We decided a couple of years ago to break off into separate studios that were specialized. Behaviour Digital, which is us, we do our own IP. We also license IP, but the idea is we’re co-publishing with partners and making our own product on our own terms. Behaviour Studios is the traditional work-for-hire studio that’s still going very strong. It’s one of the cores of the studio. Behaviour Mobile specializes in mobile publishing. Then Behaviour Business Solutions offers game design thinking for serious applications like training for business. All four studios are in this studio, with the exception — we also have a Chilean studio, which helps out with Behaviour Studios. They’re down in Santiago. That’s our only satellite studio.

Stephen is head of publishing and CTO of the whole company. I used to be head of creative for the whole company, but as we broke out I’m now head of product for Behaviour Digital. My concentration is just on our products now. Stephen’s been in the industry for more than 20 years, starting at Ubisoft. He’s been here now for 16 years. I’ve been in the industry for 25 years, starting over in Scotland at DMA Design working on Lemmings and Grand Theft Auto. I’ve been at Behaviour for 12 years now. We’ve worked together for a very long time. It’s great now that we get to work directly on our own stuff.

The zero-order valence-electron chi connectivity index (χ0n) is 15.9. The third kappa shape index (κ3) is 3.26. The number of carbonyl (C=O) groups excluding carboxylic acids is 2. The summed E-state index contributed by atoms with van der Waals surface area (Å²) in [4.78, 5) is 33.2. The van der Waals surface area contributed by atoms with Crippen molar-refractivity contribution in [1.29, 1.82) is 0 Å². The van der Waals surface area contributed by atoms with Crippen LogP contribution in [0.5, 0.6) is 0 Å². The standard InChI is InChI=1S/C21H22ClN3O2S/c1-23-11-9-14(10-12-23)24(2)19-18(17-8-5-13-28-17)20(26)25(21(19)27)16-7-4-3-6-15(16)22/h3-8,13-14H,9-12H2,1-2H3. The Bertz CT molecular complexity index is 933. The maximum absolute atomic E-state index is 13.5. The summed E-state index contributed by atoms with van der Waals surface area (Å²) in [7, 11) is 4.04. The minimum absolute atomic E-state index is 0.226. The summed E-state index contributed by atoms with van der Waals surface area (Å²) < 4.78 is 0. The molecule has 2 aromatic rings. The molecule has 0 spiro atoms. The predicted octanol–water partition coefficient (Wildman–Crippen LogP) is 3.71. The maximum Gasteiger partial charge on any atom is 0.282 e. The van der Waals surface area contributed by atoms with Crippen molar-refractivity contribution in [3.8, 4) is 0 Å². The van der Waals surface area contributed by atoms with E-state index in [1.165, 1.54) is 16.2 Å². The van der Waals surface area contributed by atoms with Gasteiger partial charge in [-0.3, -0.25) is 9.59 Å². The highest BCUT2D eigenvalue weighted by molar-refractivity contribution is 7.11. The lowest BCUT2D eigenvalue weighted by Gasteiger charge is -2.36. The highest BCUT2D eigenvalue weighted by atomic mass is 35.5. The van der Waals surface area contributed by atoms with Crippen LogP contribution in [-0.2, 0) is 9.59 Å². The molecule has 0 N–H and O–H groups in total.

The vision for our studio — independence is our ultimate goal, through creative control, good choices in production and business, and player engagement. Obviously without that we go nowhere. Our mission is to make remarkable games that we would play, our way. Not only making them our way, but also playing them our way. We believe in player choice.